Cop to run 200km for struggling Brixton road accident charity on 125th anniversary of first fatal crash

By Alexandra Causer

Runners are being urged to help keep a spring in a senior police officer’s step as he runs 200km to raise money for a Brixton road safety charity.

Former Metropolitan Police officer Det Chief Supt Andy Cox, 43, is calling for Londoners to run, cycle or walk beside him as he completes an ambitious run for RoadPeace.

Poignantly his route starts in Crystal Palace, the location of the UK’s first ever fatal road collision, on May 15 and will continue across several counties throughout Global Road Safety Week.

Det Chief Supt Cox said: “Running such a long distance will be challenging and the support of those around me will make all the difference – so please do get in touch if you’d like to get involved.”

“RoadPeace does an amazing job to support seriously injured people and bereaved families, helping them come to terms with their loss and supporting them through such a terrible experience.

“They also play a key role in advocating for road safety change and in doing so seeking improvements across the system, to help prevent future collisions and to improve the experience and processes for those who sadly have been affected.”

From Crystal Palace he will run through Hertfordshire, Bedfordshire, Berkshire, Northamptonshire and Warwickshire, ending his gutsy feat in Leicestershire on May 23.

Det Chief Supt Cox has already raised £18,468 of his £25,000 target but is keen to boost funds for Roadpeace as much as possible through the event.

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Five people are killed and over 60 people suffer serious injuries on the UK’s roads every day, according to road safety charity RoadPeace.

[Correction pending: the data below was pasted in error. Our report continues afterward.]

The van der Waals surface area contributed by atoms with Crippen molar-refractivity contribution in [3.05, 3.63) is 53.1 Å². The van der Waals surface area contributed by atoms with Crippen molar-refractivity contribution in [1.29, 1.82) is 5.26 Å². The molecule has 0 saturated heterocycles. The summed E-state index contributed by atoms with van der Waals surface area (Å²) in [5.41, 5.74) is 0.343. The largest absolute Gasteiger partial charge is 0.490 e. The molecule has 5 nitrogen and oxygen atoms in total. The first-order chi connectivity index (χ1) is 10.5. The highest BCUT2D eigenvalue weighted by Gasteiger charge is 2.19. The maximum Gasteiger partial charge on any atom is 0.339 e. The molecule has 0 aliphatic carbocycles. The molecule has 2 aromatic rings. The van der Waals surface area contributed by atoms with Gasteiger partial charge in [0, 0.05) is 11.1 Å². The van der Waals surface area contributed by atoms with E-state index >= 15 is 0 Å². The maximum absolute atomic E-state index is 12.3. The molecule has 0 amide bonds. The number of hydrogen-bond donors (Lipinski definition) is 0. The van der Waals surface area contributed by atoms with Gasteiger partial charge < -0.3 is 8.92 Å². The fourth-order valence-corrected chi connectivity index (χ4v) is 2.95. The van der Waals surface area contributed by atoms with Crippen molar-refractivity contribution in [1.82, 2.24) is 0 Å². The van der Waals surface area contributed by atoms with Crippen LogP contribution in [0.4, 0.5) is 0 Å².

The UK’s first fatal car accident victim died 125 years ago when there were just a handful of petrol cars on our roads.

Labourers’ wife Bridget Driscoll, 44, was in Crystal Palace on August 17 1896 when she was fatally hit by a car being driven by Arthur Edsell, an employee of the Anglo-French Motor Co.

At the inquest into Mrs Driscoll’s death, domestic servant Florence Ashmore gave evidence that the car had been moving ‘as fast as a good horse could gallop’.

The inquest also heard that Mrs Driscoll had hesitated in front of the car and seemed ‘bewildered’ before being hit.

It was reported that Mr Edsell had only been behind the wheel for three weeks at the time and had been given no instruction as to which side of the road he should stick to.

Mrs Driscoll’s death came just a few weeks after a Parliamentary act designed for the new and lighter petrol, electricity and steam-driven cars had raised the speed limit to 14mph.

The coroner involved in the inquest reportedly said that he hoped Mrs Driscoll’s death would be the last of this sort of accident.



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